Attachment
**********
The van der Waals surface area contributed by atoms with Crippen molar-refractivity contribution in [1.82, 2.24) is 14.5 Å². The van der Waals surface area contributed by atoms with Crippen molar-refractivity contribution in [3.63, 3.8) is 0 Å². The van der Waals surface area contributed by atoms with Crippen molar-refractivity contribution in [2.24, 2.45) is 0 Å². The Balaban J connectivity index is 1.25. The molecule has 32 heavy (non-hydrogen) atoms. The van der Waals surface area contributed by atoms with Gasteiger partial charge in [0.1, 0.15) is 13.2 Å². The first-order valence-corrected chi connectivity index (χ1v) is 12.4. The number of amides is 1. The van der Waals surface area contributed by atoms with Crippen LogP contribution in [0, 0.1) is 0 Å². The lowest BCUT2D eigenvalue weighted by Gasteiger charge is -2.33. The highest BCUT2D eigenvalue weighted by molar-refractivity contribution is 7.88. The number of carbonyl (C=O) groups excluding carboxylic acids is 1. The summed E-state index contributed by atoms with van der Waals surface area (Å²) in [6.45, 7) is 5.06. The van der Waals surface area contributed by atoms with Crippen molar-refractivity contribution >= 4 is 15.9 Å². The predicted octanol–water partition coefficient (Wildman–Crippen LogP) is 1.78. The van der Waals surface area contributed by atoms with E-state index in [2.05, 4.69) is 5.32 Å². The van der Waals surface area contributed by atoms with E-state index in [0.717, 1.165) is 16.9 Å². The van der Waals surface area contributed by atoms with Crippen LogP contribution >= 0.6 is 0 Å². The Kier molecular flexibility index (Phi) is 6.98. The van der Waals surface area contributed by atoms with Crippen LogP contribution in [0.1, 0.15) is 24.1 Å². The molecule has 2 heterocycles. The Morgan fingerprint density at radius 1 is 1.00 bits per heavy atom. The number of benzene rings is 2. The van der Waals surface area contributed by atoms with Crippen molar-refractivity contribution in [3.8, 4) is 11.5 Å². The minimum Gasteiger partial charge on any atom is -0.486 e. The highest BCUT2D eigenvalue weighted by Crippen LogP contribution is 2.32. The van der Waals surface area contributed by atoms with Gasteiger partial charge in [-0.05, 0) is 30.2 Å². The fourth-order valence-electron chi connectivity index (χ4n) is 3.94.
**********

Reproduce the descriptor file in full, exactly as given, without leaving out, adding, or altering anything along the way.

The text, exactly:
The van der Waals surface area contributed by atoms with Crippen molar-refractivity contribution in [1.82, 2.24) is 14.5 Å². The van der Waals surface area contributed by atoms with Crippen molar-refractivity contribution in [3.63, 3.8) is 0 Å². The van der Waals surface area contributed by atoms with Crippen molar-refractivity contribution in [2.24, 2.45) is 0 Å². The Balaban J connectivity index is 1.25. The molecule has 32 heavy (non-hydrogen) atoms. The van der Waals surface area contributed by atoms with Gasteiger partial charge in [0.1, 0.15) is 13.2 Å². The first-order valence-corrected chi connectivity index (χ1v) is 12.4. The number of amides is 1. The van der Waals surface area contributed by atoms with Crippen LogP contribution in [0, 0.1) is 0 Å². The lowest BCUT2D eigenvalue weighted by Gasteiger charge is -2.33. The highest BCUT2D eigenvalue weighted by molar-refractivity contribution is 7.88. The number of carbonyl (C=O) groups excluding carboxylic acids is 1. The summed E-state index contributed by atoms with van der Waals surface area (Å²) in [6.45, 7) is 5.06. The van der Waals surface area contributed by atoms with Crippen molar-refractivity contribution >= 4 is 15.9 Å². The predicted octanol–water partition coefficient (Wildman–Crippen LogP) is 1.78. The van der Waals surface area contributed by atoms with E-state index in [2.05, 4.69) is 5.32 Å². The van der Waals surface area contributed by atoms with E-state index in [0.717, 1.165) is 16.9 Å². The van der Waals surface area contributed by atoms with Crippen LogP contribution >= 0.6 is 0 Å². The Kier molecular flexibility index (Phi) is 6.98. The van der Waals surface area contributed by atoms with Crippen LogP contribution in [0.1, 0.15) is 24.1 Å². The molecule has 2 heterocycles. The Morgan fingerprint density at radius 1 is 1.00 bits per heavy atom. The number of benzene rings is 2. The van der Waals surface area contributed by atoms with Crippen molar-refractivity contribution in [3.8, 4) is 11.5 Å². The minimum Gasteiger partial charge on any atom is -0.486 e. The highest BCUT2D eigenvalue weighted by Crippen LogP contribution is 2.32. The van der Waals surface area contributed by atoms with Gasteiger partial charge in [-0.05, 0) is 30.2 Å². The fourth-order valence-electron chi connectivity index (χ4n) is 3.94.